It is now a popular tradition, and the Berliner Philharmoniker’s twentieth Waldbühne Concert was no exception. Once again, there was a relaxed and carefree atmosphere that marked the end of the season, the entire audience improvised repeated renderings of the Mexican wave, sparklers and cigarette lighters were waved as dusk fell over the arena, and the final encore, as always, was Paul Lincke’s Berliner Luft. Before that, Seiji Ozawa had delighted his audience with an all-Gershwin programme at which the Berliner Philharmoniker appeared as a big band and turned the Waldbühne into a vast, swinging jazz club.
Ozawa’s choice of the evening’s soloists likewise stressed Gershwin’s roots in jazz. At the piano was Marcus Roberts, one of the most versatile jazz musicians of our day with a virtuoso’s ability to switch from traditional jazz to witty improvisations and, finally, to classical music. He has worked with Ozawa on a regular basis. With the other members of his Trio, Roland Guerin on bass and Jason Marsalis on percussion, he turned the solo episodes in Rhapsody in Blue into regular jam sessions, while the Concerto in F was likewise transformed when performed in Roberts’ own arrangement of the piece, an arrangement that stressed the work’s jazz elements.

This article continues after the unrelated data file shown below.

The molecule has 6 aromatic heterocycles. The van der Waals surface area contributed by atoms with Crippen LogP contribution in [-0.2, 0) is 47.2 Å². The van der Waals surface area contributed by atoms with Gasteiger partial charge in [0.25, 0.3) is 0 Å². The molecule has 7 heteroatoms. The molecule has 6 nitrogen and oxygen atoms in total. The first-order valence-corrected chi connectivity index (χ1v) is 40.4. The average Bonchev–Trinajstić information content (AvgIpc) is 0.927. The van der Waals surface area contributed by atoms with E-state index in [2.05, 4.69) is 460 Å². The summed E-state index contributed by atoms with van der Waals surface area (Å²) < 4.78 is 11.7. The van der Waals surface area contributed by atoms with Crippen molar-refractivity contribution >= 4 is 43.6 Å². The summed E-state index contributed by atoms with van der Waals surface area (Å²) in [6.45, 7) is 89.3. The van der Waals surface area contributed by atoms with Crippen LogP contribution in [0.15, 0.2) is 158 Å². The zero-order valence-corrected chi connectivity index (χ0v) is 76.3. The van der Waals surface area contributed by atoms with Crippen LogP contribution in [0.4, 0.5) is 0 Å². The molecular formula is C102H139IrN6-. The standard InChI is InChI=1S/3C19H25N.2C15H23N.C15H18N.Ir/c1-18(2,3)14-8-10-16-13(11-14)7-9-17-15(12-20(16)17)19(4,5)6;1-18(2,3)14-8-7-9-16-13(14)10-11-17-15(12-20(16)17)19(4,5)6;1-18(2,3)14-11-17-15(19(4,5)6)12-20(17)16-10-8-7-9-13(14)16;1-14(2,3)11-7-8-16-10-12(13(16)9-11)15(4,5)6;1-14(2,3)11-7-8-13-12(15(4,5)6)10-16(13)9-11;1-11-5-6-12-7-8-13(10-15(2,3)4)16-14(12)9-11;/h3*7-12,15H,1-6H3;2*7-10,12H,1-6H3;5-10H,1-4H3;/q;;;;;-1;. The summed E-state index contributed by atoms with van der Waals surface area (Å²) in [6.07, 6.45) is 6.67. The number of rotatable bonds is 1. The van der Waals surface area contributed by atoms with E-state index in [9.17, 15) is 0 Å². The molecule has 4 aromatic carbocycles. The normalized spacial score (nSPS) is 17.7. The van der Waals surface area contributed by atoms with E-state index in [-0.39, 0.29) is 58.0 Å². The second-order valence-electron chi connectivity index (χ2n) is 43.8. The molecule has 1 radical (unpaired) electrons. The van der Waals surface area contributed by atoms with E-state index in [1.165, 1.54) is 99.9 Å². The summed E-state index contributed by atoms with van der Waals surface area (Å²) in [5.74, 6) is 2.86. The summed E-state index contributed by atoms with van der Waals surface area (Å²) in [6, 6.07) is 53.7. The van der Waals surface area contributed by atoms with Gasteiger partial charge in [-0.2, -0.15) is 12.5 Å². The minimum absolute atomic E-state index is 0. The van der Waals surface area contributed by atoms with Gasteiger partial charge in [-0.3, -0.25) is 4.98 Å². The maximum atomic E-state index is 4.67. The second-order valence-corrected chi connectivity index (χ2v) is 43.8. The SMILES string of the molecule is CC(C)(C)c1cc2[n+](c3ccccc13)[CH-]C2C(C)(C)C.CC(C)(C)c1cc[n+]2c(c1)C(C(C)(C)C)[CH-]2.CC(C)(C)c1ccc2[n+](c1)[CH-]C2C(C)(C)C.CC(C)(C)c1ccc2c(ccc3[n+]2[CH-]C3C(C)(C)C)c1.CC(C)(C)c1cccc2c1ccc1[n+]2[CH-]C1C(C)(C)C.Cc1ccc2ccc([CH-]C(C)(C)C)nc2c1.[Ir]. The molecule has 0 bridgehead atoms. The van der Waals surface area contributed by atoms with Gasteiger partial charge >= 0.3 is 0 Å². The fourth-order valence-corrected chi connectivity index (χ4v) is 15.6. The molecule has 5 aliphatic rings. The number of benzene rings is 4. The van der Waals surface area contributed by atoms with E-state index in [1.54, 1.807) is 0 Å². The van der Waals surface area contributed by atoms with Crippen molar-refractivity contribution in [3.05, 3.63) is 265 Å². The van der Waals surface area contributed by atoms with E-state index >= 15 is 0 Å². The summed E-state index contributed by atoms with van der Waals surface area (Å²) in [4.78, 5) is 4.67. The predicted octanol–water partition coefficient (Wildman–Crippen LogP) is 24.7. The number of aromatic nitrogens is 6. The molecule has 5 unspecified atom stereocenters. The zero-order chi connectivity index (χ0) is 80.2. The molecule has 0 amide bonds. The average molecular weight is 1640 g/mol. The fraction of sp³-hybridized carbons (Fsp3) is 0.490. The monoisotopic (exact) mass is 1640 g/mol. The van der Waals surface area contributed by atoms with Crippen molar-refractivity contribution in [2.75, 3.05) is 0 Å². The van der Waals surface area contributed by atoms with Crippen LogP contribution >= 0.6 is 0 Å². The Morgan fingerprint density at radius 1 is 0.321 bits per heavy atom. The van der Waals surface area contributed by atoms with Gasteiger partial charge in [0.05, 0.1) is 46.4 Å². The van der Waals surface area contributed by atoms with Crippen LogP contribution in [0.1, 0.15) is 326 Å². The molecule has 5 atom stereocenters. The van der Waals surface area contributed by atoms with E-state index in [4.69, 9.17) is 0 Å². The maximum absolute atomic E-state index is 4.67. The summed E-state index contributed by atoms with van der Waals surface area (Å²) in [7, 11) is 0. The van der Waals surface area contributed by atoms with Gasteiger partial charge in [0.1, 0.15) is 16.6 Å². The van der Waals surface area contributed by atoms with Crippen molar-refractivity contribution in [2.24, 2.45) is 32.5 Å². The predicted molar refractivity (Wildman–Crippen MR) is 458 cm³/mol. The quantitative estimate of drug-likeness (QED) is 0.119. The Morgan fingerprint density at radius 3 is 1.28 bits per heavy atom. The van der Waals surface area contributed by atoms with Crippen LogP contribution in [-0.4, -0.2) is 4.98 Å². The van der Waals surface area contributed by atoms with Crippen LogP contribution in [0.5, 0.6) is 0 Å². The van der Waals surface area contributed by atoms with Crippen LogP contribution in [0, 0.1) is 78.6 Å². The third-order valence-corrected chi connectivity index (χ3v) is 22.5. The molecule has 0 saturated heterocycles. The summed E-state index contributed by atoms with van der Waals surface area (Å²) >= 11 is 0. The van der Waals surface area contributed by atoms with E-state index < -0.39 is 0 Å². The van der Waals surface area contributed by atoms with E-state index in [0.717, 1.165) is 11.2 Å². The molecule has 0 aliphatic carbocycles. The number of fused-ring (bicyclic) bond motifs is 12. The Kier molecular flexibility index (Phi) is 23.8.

For Seiji Ozawa, American music might be described as his mother tongue, a state of affairs attributable to the fact that he has lived in the United States for more than forty years and that his mentor was Leonard Bernstein. The 2003 concert opened with Gershwin’s immortal An American in Paris, and, as the critic of the Berliner Zeitung observed, it was clear from the outset that Ozawa was already well on his way to winning over his audience with a “colourful performance style in which the piece revealed a positively Mahlerian wealth of realistic features ranging from the nervous tension of an animated cartoon to an emotionally affecting elegy, those features emerging now as wild and rousing, now as sombrely vespertine”. The evening ended with one of Roberts’ own compositions and with two Gershwin classics as encores. It was a hugely successful occasion that would undoubtedly have given pleasure to Gershwin himself, a great fan of open-air concerts.